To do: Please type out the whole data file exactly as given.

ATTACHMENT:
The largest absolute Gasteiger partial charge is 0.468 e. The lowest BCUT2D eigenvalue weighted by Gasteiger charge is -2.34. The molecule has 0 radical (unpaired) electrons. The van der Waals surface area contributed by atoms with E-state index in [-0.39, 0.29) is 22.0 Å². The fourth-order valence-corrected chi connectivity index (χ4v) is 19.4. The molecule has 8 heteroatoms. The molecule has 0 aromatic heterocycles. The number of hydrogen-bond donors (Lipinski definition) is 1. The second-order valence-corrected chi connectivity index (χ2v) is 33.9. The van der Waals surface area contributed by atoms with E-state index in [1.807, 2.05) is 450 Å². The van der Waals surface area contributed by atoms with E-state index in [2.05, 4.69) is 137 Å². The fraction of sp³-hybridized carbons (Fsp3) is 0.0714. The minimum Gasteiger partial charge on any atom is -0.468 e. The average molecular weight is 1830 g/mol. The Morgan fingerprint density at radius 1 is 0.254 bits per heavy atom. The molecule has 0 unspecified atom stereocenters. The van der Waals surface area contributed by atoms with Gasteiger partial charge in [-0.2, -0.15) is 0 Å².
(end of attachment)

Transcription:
The largest absolute Gasteiger partial charge is 0.468 e. The lowest BCUT2D eigenvalue weighted by Gasteiger charge is -2.34. The molecule has 0 radical (unpaired) electrons. The van der Waals surface area contributed by atoms with E-state index in [-0.39, 0.29) is 22.0 Å². The fourth-order valence-corrected chi connectivity index (χ4v) is 19.4. The molecule has 8 heteroatoms. The molecule has 0 aromatic heterocycles. The number of hydrogen-bond donors (Lipinski definition) is 1. The second-order valence-corrected chi connectivity index (χ2v) is 33.9. The van der Waals surface area contributed by atoms with E-state index in [1.807, 2.05) is 450 Å². The van der Waals surface area contributed by atoms with E-state index in [2.05, 4.69) is 137 Å². The fraction of sp³-hybridized carbons (Fsp3) is 0.0714. The minimum Gasteiger partial charge on any atom is -0.468 e. The average molecular weight is 1830 g/mol. The Morgan fingerprint density at radius 1 is 0.254 bits per heavy atom. The molecule has 0 unspecified atom stereocenters. The van der Waals surface area contributed by atoms with Gasteiger partial charge in [-0.2, -0.15) is 0 Å².